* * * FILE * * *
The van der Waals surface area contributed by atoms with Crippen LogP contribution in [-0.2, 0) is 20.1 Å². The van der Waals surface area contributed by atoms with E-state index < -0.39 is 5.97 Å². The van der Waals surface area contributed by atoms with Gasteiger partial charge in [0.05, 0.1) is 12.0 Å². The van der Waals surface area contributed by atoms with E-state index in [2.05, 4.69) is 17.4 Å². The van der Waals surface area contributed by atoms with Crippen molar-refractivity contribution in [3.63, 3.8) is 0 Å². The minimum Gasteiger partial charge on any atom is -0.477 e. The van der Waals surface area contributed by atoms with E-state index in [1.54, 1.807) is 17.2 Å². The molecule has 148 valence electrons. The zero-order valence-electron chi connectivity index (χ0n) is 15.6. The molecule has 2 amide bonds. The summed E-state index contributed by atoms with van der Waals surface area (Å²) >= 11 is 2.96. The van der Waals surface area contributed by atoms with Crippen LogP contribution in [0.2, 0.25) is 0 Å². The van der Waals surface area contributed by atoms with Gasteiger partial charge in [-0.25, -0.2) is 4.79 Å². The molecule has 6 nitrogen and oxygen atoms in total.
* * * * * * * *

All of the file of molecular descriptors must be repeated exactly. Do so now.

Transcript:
The van der Waals surface area contributed by atoms with Crippen LogP contribution in [-0.2, 0) is 20.1 Å². The van der Waals surface area contributed by atoms with E-state index < -0.39 is 5.97 Å². The van der Waals surface area contributed by atoms with Gasteiger partial charge in [0.05, 0.1) is 12.0 Å². The van der Waals surface area contributed by atoms with E-state index in [2.05, 4.69) is 17.4 Å². The van der Waals surface area contributed by atoms with Crippen molar-refractivity contribution in [3.63, 3.8) is 0 Å². The minimum Gasteiger partial charge on any atom is -0.477 e. The van der Waals surface area contributed by atoms with E-state index in [1.54, 1.807) is 17.2 Å². The molecule has 148 valence electrons. The zero-order valence-electron chi connectivity index (χ0n) is 15.6. The molecule has 2 amide bonds. The summed E-state index contributed by atoms with van der Waals surface area (Å²) >= 11 is 2.96. The van der Waals surface area contributed by atoms with Crippen LogP contribution in [0.2, 0.25) is 0 Å². The van der Waals surface area contributed by atoms with Gasteiger partial charge in [-0.25, -0.2) is 4.79 Å². The molecule has 6 nitrogen and oxygen atoms in total.